The Crooked Bookshelf: Review of Marian Keyes “The Mystery of Mercy Close”

I heard of Marian Keyes through, of all places the Domestic Sluttery website just before Winter Hols. They suggested that it would be a good book to pick up around the holidays as the participants of that website adored Keyes’ other works and this one was apparently a long time in coming.

I have to say, I am glad I got it duct-taped for me under our Christmas shrub this year! I started it in early January, was done by the end of the first week, and salivating to read more of her books!

The gorgeous UK cover!

The story concerns one Helen Walsh, an Irish private investigator and one of the five Walsh daughters. As we enter her life, Helen has just lost her amazing apartment due to lack of funds as the PI world took a dive since the economy did the same. That’s right, Helen is a Private Investigator. A job she describes as sometimes glamorous and usually not.

At this point, due to her financial woes, Helen is moving back in with her Mum and Dad, since she values her freedom highly and doesn’t feel comfortable with encroaching on her Boyfriend’s place for a few reasons, but mostly because his amicably-divorced ex-wife and their children are always around, making Helen feel quite awkward.

As if to add more misery to the pile of her life, Helen’s ex-boyfriend and all around joker, runs into her life again.

However, this might be fortuitous as ex-boyfriend Jay may have a job for Helen, and it will pay well: Jay is organizing a reunion tour for Ladds – a former boy band of the 90s that shook Ireland, and then fell off the charts. The four members of the band whose careers have had a stalemate (one of the former boy banders launched himself into stardom) have agreed to appear for a series of concerts in Ireland. But now, one of them has gone missing – and it’s up to Helen to figure out where he’s gone and what’s happening, all the while trying to fix her own life.

The thing about this book is that it’s unexpected. I walked into it, without reading any of Keye’s other novels, thinking it would be a more-or-less straight forward intrigue type book aimed for the smart women of the world. But it’s so much more than that.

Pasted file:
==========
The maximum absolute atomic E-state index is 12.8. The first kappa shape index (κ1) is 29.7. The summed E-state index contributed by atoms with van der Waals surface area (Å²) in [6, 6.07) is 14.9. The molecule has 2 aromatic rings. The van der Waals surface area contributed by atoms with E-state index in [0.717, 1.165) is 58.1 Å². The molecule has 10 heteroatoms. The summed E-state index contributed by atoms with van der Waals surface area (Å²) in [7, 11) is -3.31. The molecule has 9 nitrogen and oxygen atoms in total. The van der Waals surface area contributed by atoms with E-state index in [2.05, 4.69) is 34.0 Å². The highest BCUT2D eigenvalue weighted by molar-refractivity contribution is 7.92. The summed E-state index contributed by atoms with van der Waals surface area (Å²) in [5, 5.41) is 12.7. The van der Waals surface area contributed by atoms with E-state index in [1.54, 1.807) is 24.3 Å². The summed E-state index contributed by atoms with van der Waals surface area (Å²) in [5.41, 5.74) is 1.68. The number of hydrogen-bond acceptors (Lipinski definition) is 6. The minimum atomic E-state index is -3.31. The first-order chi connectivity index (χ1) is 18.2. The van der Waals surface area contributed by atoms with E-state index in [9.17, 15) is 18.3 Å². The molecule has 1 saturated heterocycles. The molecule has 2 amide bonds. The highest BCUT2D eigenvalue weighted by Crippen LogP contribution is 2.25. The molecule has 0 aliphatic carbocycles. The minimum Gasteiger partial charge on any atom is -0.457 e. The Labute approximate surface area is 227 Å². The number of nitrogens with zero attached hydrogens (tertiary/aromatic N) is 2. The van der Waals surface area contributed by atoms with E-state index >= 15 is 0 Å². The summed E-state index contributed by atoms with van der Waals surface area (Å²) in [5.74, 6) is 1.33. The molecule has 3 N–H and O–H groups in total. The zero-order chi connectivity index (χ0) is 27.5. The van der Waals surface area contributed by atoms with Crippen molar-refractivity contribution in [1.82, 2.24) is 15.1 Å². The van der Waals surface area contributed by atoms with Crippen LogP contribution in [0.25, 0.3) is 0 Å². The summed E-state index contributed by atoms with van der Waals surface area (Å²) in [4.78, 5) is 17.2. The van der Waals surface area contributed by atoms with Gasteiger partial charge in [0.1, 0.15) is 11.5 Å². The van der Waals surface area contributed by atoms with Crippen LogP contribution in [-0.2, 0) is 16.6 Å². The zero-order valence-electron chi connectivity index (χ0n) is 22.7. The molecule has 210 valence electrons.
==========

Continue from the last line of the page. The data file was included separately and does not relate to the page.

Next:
The way the novel deals with themes of depression, hopelessness and comedy are all top notch. Keyes, through Helen, is a smart, blunt talking person who doesn’t mince words or shy away from discomfort. Her view is solid, if sometimes very sad, and always honest. Helen is a remarkable character and a sometimes difficult, but in the end wonderful character to join on her journey.

And there is comedy – and it is darkly funny, often sarcastic and right up there with my own sense of funny, so I was particularly drawn to that.

North American cover

But it was also lines like this that made me realize how precious Helen was as a smart, female lead character:

I really, really, really fancied this Artie Devlin. I’d have liked forty-eight hours in a locked hotel room with him, But that was all. I didn’t want complications. I didn’t want agonized discussions at two in the morning about “making this work”. I didn’t want the needs of his children to matter as much as mine.

Because that’s what you get when you got a man with kids.

(A hard thing for any woman to admit, for fear we’ll sound selfish and God forbid that a woman might be selfish. )

Marian Keyes, The Mystery of Mercy Close, pg. 97

Don’t you just love how Helen gets in your face, makes you uncomfortable and then redeems you for thinking exactly the same niggling thing she thinks? I love.

Also, the woman has a “things that I want to hit in the face with a shovel” list! I mean – come on! I can definitely feel that list …

Anyways, the thick of it is this: The Mystery of Mercy Close was not an easy book to read (probably more about my own similar situation then a complete reflection on the book itself, actually) but once you get into it, about page 50 or so for me, I was in it. And I could not put it down, was instantly crabby with anyone who needed to talk to me and stayed up until four in the morning to finish it when I knew I had to be up by five.

It’s a great book and I will definitely be picking up her other stories – especially the ones about the Walsh sisters!




Next book to Review: S.E.C.R.E.T. by L. Marie Adeline


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